Here are a few ways our travels can be experienced – and they all involve authenticity and connection in local experience travel:
A popular type of travel that involves experiences is, of course, volunteering, often on a volunteer holiday. And age is no barrier – many women volunteer as seniors and return thoroughly fulfilled from their experience.
Education and learning are part of the growing experiential travel trends we are seeing.
Many of us travel for self-discovery and empowerment.
Experiential travel can come in different styles, such as:
Spiritual travel feeds the spirit and easily qualifies as experiential or transformational travel.
Some travel defies description, but I've listed it here because it has an impact on us, even if we don't connect directly with other people.
Like everything, experiential travel has its imperfections.
Experiential travel companies are appearing everywhere and packaging the "travel experience" as a marketing ploy. Using such companies is not necessarily bad, because we don't always have the time or knowledge to seek out the perfect local community; sometimes, we have to count on others to do the groundwork.
But as with all good things, they can be taken to excess and some companies end up commercializing the experience – which is exactly the opposite of what we're looking for. The money is then repatriated as profit and the local community hardly sees any of it.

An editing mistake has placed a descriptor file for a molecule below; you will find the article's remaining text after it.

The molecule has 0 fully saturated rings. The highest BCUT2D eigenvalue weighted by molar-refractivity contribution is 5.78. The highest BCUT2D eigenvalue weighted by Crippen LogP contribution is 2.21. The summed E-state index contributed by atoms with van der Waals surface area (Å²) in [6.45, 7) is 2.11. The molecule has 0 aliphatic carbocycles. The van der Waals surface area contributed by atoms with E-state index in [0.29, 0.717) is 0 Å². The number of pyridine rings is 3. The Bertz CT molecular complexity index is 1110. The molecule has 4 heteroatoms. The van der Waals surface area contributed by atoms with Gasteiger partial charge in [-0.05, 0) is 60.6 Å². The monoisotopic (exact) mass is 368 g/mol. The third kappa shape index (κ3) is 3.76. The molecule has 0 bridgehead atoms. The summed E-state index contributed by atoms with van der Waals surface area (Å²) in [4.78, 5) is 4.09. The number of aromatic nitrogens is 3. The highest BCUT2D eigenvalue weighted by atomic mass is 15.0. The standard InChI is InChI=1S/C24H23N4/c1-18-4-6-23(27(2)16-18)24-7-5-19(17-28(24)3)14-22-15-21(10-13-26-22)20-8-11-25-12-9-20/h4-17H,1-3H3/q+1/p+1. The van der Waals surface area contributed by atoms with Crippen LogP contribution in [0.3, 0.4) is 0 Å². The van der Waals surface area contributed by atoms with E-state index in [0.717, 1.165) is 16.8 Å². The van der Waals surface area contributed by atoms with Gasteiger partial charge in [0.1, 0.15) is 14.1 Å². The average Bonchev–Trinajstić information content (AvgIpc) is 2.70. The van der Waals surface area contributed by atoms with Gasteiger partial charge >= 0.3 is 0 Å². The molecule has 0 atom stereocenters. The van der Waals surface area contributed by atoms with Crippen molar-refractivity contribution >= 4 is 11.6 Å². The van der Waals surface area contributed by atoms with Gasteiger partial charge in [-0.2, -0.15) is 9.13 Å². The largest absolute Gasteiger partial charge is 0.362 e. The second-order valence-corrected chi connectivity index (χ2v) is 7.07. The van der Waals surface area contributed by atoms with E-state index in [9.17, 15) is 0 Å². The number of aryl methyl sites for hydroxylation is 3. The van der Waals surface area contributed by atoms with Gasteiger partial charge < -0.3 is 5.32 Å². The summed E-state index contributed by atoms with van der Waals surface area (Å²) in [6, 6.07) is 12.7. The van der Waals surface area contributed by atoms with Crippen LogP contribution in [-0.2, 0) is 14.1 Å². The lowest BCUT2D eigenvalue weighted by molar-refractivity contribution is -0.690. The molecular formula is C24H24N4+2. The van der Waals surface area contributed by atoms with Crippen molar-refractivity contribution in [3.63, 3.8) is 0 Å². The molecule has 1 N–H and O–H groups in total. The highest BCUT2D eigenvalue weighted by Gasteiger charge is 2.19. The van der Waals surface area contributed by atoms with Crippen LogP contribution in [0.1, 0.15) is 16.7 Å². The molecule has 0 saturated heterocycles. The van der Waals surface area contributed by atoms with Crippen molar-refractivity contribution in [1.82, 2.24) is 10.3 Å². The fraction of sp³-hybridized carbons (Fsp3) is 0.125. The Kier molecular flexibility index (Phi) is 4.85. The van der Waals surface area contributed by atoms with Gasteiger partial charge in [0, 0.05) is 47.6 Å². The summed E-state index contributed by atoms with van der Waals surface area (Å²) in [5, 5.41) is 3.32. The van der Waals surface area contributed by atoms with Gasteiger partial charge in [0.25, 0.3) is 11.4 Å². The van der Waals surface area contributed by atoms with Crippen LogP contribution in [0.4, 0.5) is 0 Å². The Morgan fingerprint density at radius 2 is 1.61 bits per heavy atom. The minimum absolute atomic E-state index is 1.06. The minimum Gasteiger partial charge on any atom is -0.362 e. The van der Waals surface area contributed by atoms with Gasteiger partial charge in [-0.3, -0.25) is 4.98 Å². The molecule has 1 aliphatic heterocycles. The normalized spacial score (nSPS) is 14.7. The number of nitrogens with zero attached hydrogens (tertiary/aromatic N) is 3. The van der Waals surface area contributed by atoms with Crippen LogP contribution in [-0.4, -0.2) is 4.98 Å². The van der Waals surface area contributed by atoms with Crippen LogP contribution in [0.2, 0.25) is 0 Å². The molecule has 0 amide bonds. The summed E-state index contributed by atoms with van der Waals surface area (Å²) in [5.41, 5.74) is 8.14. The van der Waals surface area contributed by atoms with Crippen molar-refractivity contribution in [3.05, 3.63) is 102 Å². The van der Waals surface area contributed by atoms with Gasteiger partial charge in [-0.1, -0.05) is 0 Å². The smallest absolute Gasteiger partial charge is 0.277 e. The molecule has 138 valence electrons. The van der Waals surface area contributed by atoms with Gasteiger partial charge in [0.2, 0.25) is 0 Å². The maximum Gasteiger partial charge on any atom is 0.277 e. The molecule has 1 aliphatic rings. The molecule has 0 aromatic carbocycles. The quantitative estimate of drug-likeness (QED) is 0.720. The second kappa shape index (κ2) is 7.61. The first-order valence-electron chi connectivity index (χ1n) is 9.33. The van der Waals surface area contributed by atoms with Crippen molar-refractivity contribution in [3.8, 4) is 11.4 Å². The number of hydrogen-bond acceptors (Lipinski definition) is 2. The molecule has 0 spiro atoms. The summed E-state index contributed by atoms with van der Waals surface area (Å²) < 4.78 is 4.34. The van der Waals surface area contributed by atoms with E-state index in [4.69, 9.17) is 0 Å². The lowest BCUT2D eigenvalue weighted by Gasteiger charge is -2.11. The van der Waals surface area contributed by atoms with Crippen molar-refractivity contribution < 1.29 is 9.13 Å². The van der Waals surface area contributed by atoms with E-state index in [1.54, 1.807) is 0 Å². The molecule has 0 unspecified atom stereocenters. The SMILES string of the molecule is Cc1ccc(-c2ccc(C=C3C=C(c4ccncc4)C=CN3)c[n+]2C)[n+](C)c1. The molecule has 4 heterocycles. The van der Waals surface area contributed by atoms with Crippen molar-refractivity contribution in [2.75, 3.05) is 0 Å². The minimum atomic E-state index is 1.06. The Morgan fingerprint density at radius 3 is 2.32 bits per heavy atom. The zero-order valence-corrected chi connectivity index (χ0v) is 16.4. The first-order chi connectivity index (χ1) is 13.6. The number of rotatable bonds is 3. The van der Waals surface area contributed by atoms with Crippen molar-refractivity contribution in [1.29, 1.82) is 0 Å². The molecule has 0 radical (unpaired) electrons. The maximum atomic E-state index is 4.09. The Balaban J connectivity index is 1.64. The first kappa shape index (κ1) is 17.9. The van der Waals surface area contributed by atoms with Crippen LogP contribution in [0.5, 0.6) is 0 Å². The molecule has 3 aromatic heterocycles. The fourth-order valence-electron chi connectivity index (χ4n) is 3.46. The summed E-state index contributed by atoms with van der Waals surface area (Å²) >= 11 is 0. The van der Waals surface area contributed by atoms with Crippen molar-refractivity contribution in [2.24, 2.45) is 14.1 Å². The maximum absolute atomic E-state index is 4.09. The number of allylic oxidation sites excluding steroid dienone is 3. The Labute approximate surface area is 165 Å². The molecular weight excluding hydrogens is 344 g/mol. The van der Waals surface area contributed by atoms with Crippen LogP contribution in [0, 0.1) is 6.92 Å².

As certain less-frequented places become more popular, they will attract more visitors and risk becoming just like those places where busloads drop off their charges.
At the same time, a surge in popularity can overwhelm an unknown destination without the correct infrastructure.
The dangers of overtourism have been amply documented and even though the Covid pandemic gave certain destinations a respite, it was only temporary.
Our search for the "authentic" can be detrimental to the local community. As certain traditions become popular, the people to whom they belong may be tempted to please visitors and earn an income by providing what they think visitors expect - but if they try to live up to our expectations, they might be watering down their own traditions.
Many travels are "passed off" as experiential, but are nothing more than mass tourism with the application of a thin local veneer – for example, a quick swing through a local market with a group of 20 others, only to be able to say you've been there.
And in these times of social media and sharing, nearly every journey is replicable. You can see someone's trip or duplicate their itinerary and follow in their footsteps. For many people this is helpful (I too publish itineraries, like this one-day Madrid visit). But some independent travelers could end up feeling they've had a cookie-cutter vacation.
As I write this, I'm planning a visit to Paris and after poring over a multitude of guides and suggestions, I've decided to simply wing it for a day or two, just choosing a point of departure and not planning anything else. Wandering. Exploring. Observing. Chatting. Moving with the city rather than trying to shape it to any kind of norm.
So if things start feeling too easy or familiar, veering off the path is not only to be recommended, it is essential. Chuck the itinerary, hop on the bus and sit next to another woman and smile. You may be met by a suspicious glower – or you may be met by a smile in return. It could be the start of a connection.
Reaching out in understanding rather than closing up in suspicion. These experiential tourism trends appear here to stay.